This week, on September 9, 2021, the Alcohol and Gaming Commission of Ontario has announced its final regulatory protocols for digital gaming on sports and events in the province of Ontario. Now, the recently published standards have been fully incorporated into the Registrar’s Standards for Internet Gaming, which was posted on July 14, 2021, and it will now be in motion for all sports, eSports, novelty, betting exchange, and fantasy sports offerings.
The new Standards will be taking into effect at the official launch of the province’s open iGaming market. Also, the new provisions are fully applicable to sports and event wagering of the OLG and private operators. Previously, the AGCO published a draft of the standards for industry feedback, but now the new rules are official.
New iGaming Regulations
According to the final standards, operators are now required to closely monitor betting markets for suspicious gaming activity. They must also ban insiders, such as coaches, players, athletes, and referees from betting on particular events. The operator will also have to guarantee that sport and event offerings meet certain betting requirements and are not objectionable.
There are also new provisions aiming at protecting gamblers from the province. This includes making sure that all participants can easily understand bets and odds. According to Standard 2.15.1, the method of creating bets must be straightforward and easy to comprehend. Gamblers must have information on the details before making the bet, as all selections in a bet must be visible to the participant.
Standard 4.32 states that sport and event betting operators must have risk management protocol to reduce betting integrity risks to a minimum. Examples of such risks include insider wagering and potential match-fixing. Operators must monitor and identify suspicious betting activity and report such cases of unusual activity to an independent integrity monitor.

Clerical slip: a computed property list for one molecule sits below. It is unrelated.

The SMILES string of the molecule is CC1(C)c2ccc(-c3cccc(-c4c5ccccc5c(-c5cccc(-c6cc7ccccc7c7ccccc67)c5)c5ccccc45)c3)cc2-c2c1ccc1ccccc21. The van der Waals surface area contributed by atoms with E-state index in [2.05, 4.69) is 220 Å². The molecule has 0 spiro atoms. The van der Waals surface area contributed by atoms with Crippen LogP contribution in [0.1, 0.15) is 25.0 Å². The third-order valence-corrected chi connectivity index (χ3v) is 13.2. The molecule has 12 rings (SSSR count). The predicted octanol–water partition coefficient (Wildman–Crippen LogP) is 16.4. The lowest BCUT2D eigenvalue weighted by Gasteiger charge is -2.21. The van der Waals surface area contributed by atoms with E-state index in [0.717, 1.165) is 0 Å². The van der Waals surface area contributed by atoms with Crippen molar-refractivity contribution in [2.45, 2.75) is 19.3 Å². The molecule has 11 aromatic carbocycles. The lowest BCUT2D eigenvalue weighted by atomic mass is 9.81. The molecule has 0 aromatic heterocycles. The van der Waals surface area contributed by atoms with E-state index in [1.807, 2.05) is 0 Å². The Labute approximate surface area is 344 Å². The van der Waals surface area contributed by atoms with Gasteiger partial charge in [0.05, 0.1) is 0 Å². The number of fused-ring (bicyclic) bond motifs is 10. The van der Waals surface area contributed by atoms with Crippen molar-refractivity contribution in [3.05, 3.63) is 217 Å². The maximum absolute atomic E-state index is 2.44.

Operators must ensure that participants in the even or league are at least 18 years old. For sporting events, the game must be overseen by a government body, which determines final rules and codes of conduct, which includes a ban on insider wagering. There must also be integrity safeguards in place to monitor the risks of match-fixing or other illicit activities. The event must not include animal cruelty.
At the end of August, the AGCO published a guide of requirements and recommendations for online gaming operators who plan on joining Ontario’s open market and apply for licenses. Operators must pay an annual fee of CA$100,000 to the commission for their license, along with cutting connections to other grey market companies before applying. Submissions can be made on the AGCO official platform, as applicants must also present legal documents and permissions.
Market of Great Potential
After the enactment of Bill C-218, which legalizes sports wagering on individual sporting events, PlayCanada has released a white paper on the country’s newly regulated offerings. According to the study, the market in its prime could reach CA$25 billion per annum, with most of the revenue coming from online sportsbooks. This would also mean CA$2 billion annually in revenue for operators.
Source: “AGCO releases final sport and event betting standards for igaming”, GlobeNewswire, September 9, 2021